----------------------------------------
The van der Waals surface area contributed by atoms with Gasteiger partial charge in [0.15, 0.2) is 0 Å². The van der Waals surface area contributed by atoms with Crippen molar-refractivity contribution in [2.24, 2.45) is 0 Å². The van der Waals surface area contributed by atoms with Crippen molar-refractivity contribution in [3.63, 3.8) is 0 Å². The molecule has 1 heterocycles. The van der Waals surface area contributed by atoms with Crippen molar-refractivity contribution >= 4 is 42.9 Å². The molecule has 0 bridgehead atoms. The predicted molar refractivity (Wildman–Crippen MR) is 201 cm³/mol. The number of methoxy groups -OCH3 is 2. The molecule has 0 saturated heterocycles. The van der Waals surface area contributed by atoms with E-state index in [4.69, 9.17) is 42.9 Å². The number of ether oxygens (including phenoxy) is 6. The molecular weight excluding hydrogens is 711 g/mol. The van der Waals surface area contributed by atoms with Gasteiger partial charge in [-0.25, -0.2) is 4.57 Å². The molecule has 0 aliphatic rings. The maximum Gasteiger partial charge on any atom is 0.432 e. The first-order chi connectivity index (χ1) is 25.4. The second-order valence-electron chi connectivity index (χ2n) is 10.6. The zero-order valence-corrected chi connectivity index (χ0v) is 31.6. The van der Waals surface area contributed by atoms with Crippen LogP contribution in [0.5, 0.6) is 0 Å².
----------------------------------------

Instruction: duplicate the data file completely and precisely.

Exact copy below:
The van der Waals surface area contributed by atoms with Gasteiger partial charge in [0.15, 0.2) is 0 Å². The van der Waals surface area contributed by atoms with Crippen molar-refractivity contribution in [2.24, 2.45) is 0 Å². The van der Waals surface area contributed by atoms with Crippen molar-refractivity contribution in [3.63, 3.8) is 0 Å². The molecule has 1 heterocycles. The van der Waals surface area contributed by atoms with Crippen molar-refractivity contribution >= 4 is 42.9 Å². The molecule has 0 bridgehead atoms. The predicted molar refractivity (Wildman–Crippen MR) is 201 cm³/mol. The number of methoxy groups -OCH3 is 2. The molecule has 0 saturated heterocycles. The van der Waals surface area contributed by atoms with E-state index in [4.69, 9.17) is 42.9 Å². The number of ether oxygens (including phenoxy) is 6. The molecular weight excluding hydrogens is 711 g/mol. The van der Waals surface area contributed by atoms with Gasteiger partial charge in [-0.25, -0.2) is 4.57 Å². The molecule has 0 aliphatic rings. The maximum Gasteiger partial charge on any atom is 0.432 e. The first-order chi connectivity index (χ1) is 25.4. The second-order valence-electron chi connectivity index (χ2n) is 10.6. The zero-order valence-corrected chi connectivity index (χ0v) is 31.6. The van der Waals surface area contributed by atoms with Crippen LogP contribution in [0.5, 0.6) is 0 Å².